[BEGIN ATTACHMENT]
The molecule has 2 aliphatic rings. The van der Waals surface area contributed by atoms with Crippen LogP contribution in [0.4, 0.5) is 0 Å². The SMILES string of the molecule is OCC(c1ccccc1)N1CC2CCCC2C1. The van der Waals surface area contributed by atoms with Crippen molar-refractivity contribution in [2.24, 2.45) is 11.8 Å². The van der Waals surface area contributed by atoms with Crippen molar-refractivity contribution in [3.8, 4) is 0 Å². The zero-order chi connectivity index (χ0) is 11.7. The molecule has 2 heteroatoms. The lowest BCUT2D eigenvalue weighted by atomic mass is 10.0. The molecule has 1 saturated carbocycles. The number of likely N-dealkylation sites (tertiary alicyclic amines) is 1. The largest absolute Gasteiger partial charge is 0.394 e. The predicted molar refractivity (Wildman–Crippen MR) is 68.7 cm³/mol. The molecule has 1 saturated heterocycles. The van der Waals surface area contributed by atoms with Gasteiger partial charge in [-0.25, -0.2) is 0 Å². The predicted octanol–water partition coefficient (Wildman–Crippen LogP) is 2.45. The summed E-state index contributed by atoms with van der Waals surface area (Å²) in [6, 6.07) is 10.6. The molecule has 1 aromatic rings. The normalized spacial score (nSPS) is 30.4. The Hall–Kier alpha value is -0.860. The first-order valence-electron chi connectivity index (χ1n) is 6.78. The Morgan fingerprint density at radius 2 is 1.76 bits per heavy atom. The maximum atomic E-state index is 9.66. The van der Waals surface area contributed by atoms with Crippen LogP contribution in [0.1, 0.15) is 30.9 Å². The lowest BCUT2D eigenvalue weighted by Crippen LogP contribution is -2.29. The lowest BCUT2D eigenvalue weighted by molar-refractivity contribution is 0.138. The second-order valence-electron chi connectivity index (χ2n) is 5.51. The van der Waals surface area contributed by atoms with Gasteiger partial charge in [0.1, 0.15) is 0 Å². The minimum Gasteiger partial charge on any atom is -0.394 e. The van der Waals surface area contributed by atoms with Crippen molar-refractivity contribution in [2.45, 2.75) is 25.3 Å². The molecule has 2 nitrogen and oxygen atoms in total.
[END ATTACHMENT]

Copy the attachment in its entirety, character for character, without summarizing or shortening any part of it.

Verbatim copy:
The molecule has 2 aliphatic rings. The van der Waals surface area contributed by atoms with Crippen LogP contribution in [0.4, 0.5) is 0 Å². The SMILES string of the molecule is OCC(c1ccccc1)N1CC2CCCC2C1. The van der Waals surface area contributed by atoms with Crippen molar-refractivity contribution in [2.24, 2.45) is 11.8 Å². The van der Waals surface area contributed by atoms with Crippen molar-refractivity contribution in [3.8, 4) is 0 Å². The zero-order chi connectivity index (χ0) is 11.7. The molecule has 2 heteroatoms. The lowest BCUT2D eigenvalue weighted by atomic mass is 10.0. The molecule has 1 saturated carbocycles. The number of likely N-dealkylation sites (tertiary alicyclic amines) is 1. The largest absolute Gasteiger partial charge is 0.394 e. The predicted molar refractivity (Wildman–Crippen MR) is 68.7 cm³/mol. The molecule has 1 saturated heterocycles. The van der Waals surface area contributed by atoms with Gasteiger partial charge in [-0.25, -0.2) is 0 Å². The predicted octanol–water partition coefficient (Wildman–Crippen LogP) is 2.45. The summed E-state index contributed by atoms with van der Waals surface area (Å²) in [6, 6.07) is 10.6. The molecule has 1 aromatic rings. The normalized spacial score (nSPS) is 30.4. The Hall–Kier alpha value is -0.860. The first-order valence-electron chi connectivity index (χ1n) is 6.78. The Morgan fingerprint density at radius 2 is 1.76 bits per heavy atom. The maximum atomic E-state index is 9.66. The van der Waals surface area contributed by atoms with Crippen LogP contribution in [0.1, 0.15) is 30.9 Å². The lowest BCUT2D eigenvalue weighted by Crippen LogP contribution is -2.29. The lowest BCUT2D eigenvalue weighted by molar-refractivity contribution is 0.138. The second-order valence-electron chi connectivity index (χ2n) is 5.51. The van der Waals surface area contributed by atoms with Gasteiger partial charge in [0.1, 0.15) is 0 Å². The minimum Gasteiger partial charge on any atom is -0.394 e. The van der Waals surface area contributed by atoms with Crippen molar-refractivity contribution in [2.45, 2.75) is 25.3 Å². The molecule has 2 nitrogen and oxygen atoms in total.